International E-publication: Publish Projects, Dissertation, Theses, Books, Souvenir, Conference Proceeding with ISBN.  International E-Bulletin: Information/News regarding: Academics and Research

Social Status of Women in the 19th Century Tamil Society

Author Affiliations

  • 1Post Graduate and Research Department of History, Vellalar College for Women, Erode-12, Tamil Nadu, India
  • 2Post Graduate and Research Department of History,Vellalar College for Women, Erode-12, Tamil Nadu, India

Int. Res. J. Social Sci., Volume 5, Issue (9), Pages 29-34, September,14 (2016)


In Tamil Nadu, Women consist of fifty percent of the total population occupies a very low status in medieval and early modern society in Tamil. Lack of educational facilities, child marriages, prohibition of widow remarriages, prevalence of Devadasi system etc., were some of the social factors responsible for the low status and misery of women who were reduced to the position of glorified slaves. The women of weaker sections and low strata of society enjoyed comparatively more freedom since both husband and wife had to work to earn their livelihood, but their general condition was no better. Social barriers, Conservatism and female ignorance reigned supreme. Their economic position was pitiable. Therefore, the crusade for the emancipation of women became the first objective of the social reform movement, in the nineteenth centuries.


  1. Altekar A.S. (1956)., The Position of Women in Hindu Civilization, from prehistoric times to the present day., Motilal Banarsidass Publishers, 2nd Edition, Delhi, 345.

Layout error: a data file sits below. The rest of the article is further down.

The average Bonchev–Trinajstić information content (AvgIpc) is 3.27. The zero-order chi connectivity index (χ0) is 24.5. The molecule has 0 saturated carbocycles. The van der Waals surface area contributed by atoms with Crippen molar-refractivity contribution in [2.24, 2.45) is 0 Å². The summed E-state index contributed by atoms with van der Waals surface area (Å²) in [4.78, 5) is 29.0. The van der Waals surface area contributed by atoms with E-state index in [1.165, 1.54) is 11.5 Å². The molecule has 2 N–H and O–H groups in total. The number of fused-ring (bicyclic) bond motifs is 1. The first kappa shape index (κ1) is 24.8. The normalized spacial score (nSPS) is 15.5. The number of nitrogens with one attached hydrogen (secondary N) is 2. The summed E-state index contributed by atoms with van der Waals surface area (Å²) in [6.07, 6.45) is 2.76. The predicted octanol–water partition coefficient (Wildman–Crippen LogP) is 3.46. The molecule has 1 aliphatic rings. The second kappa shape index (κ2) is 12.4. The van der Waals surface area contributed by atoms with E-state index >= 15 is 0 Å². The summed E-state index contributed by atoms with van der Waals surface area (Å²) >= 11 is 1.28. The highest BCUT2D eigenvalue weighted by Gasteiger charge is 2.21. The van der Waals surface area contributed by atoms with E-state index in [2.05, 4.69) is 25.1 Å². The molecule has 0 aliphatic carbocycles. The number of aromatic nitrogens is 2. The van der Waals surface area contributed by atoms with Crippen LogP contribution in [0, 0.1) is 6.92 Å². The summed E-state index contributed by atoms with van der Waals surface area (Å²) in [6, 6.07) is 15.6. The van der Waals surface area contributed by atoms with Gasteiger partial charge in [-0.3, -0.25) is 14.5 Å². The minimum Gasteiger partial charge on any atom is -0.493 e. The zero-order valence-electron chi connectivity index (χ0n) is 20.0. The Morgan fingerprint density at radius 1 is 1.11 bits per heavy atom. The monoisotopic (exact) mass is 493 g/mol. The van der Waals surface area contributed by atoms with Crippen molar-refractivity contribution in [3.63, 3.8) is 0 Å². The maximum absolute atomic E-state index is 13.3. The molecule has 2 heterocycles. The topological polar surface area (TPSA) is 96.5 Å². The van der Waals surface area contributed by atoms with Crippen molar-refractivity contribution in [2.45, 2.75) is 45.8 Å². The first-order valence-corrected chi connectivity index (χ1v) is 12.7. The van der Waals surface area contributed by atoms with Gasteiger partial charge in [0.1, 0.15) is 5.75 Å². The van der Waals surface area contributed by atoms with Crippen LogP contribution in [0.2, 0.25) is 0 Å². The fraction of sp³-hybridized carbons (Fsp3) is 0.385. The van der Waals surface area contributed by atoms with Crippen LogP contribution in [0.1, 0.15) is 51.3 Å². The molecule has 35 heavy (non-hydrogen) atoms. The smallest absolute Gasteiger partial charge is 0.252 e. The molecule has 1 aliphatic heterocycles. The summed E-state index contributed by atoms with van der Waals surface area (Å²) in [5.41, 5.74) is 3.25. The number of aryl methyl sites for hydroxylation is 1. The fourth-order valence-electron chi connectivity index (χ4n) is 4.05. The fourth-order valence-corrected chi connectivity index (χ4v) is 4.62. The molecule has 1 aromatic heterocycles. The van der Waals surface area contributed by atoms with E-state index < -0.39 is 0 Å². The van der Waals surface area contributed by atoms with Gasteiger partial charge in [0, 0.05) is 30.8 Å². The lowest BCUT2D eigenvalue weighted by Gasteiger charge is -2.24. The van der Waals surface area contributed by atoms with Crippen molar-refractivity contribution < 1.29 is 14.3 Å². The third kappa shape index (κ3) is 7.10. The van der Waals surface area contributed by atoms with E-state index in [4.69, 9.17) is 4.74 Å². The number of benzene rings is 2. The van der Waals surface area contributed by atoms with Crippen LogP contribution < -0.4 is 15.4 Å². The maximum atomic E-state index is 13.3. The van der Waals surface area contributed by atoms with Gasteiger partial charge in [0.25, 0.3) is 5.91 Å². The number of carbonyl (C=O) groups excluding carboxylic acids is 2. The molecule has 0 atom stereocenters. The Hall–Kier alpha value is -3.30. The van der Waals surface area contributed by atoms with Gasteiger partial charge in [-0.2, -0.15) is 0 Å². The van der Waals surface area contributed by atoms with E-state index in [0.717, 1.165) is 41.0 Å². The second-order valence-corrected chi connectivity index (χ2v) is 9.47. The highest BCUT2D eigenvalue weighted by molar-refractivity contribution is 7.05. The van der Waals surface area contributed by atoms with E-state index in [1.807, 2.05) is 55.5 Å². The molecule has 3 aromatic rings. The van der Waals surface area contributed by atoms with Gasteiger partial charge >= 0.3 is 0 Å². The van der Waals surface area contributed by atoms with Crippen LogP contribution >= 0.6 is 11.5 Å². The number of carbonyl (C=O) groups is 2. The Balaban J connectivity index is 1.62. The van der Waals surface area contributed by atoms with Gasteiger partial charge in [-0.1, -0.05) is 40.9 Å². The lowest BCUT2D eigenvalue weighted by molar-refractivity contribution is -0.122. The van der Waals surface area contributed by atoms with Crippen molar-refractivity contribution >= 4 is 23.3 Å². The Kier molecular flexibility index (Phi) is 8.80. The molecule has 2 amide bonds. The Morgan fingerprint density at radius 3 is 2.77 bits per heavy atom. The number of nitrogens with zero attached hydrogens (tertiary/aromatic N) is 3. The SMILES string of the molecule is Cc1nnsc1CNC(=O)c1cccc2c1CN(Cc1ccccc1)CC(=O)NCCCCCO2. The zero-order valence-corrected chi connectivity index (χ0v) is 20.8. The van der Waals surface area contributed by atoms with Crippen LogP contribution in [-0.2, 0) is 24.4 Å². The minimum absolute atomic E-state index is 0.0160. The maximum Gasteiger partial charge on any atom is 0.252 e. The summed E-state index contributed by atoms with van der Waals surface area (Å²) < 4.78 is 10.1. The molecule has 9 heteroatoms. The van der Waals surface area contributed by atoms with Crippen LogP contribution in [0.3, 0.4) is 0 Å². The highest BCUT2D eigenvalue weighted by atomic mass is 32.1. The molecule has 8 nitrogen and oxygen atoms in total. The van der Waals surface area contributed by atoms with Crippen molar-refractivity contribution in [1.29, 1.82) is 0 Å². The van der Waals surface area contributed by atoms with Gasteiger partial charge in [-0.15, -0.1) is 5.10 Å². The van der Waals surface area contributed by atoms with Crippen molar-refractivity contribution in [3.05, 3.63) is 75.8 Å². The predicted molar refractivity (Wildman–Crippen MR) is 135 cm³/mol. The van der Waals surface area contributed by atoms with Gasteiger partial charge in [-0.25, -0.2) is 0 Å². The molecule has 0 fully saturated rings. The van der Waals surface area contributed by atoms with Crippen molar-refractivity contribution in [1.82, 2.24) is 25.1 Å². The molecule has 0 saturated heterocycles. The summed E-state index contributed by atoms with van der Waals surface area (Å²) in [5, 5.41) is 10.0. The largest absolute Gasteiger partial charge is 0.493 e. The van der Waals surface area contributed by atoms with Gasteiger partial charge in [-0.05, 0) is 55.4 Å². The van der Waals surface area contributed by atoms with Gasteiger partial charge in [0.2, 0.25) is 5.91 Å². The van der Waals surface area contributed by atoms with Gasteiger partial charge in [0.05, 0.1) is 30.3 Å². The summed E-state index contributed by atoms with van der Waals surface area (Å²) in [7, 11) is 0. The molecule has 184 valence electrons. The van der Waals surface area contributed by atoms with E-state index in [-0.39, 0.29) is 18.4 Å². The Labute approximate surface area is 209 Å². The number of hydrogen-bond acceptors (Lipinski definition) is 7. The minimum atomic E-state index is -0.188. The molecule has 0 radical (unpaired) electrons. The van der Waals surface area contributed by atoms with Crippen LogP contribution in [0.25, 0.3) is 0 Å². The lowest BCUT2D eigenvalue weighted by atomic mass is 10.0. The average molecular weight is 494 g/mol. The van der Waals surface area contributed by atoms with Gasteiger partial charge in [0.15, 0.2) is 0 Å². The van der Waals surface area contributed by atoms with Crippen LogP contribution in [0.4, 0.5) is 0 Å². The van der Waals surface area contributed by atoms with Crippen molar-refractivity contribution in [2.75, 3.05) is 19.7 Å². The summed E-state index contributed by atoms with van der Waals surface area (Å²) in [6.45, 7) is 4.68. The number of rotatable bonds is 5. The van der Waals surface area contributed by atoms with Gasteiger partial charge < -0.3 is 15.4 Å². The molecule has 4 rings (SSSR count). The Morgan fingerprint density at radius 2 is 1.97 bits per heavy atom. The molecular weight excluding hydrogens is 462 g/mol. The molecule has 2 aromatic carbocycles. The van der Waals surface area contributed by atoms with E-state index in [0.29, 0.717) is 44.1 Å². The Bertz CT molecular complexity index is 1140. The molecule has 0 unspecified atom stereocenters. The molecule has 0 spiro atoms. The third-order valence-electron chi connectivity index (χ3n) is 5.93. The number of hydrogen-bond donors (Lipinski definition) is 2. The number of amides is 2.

2. De’Souza A. (1975)., Women in Contemporary India-Traditional images and Changing Rules., Manohar Publishers, New Delhi, 79-81.
  3. Cousin Margret E. (1947)., Indian Womanhood Today., Kitabistan Publishers, Allahabad, 13.
  4. Paramarthalingam C. (1995)., Social Reform Movement in Tamil Nadu in the 19th Century with special Reference to St. Ramalinga., Rajakumari Publications, Madurai, 100.
  5. Sandhya N. (2005)., Indian Society., Vrinda Publications, New Delhi, 245.
  6. The Madras Mail (1904)., The Madras Mail News Paper News., The Madras Mail, News Paper (English), November 16.
  7. Census (1902)., Census of India, 1901, (1902)., Part I, Report, Francis. W., Superintendent of census operations Madras.
  8. The Indian Analyst (2016)., Miscellaneous Inscriptions From the Tamil Country., South Indian Inscriptions, 2(3), 259.
  9. Mahalingam T.V. (1940)., Administration and Social Life under the Vijayanagar: Administrartion., University of Madras, 268.
  10. Nilakanta Sastri K.A. (1955)., The Colas., University of Madras, II Edition, 554
  11. Francis Buchanan (1807)., A Journey from Madras through The countries of Mysore, Canara and Malabar., T. Cadell and W. Davies, London, 2, 267.
  12. Thurston Edgard et. al. (1909)., Caste and Tribes of Southern India., 1, Government Press, Madras, 127.
  13. Margaret E. Cousins (1941)., Indian Womenhood To-day., Kitabistan Publishers, Allahabad, 114.
  14. Annie Besant (1917)., Birth of New India., Theosophical Publishing House, Madras, 289.
  15. Robert Smith Wilson (1928)., The indirect Effects of Christian Missions in India., J. Clarke & Company, London, 34-38.
  16. Natarajan S. (1959)., A Century old Social Reform in India., Asia Publishing House, Bombay, 2.
  17. Margaret L. Cormack (1961)., She who Rides a Peacock: Indian Students and Social Change: A Research Analysis., Asia Publishing House, Bombay, 105.
  18. Viduthalai News Paper (1963)., Viduthalai News Paper News., Viduthalai News Paper(Tamil), April 20 April 1963.
  19. Anaimuthu V. (1974)., Periyar, EVR Chintanigal, (Tamil)., 1, Periyar E. V. Ramasamy - Nagammai Education & Research Trust, Chennai, 21-22.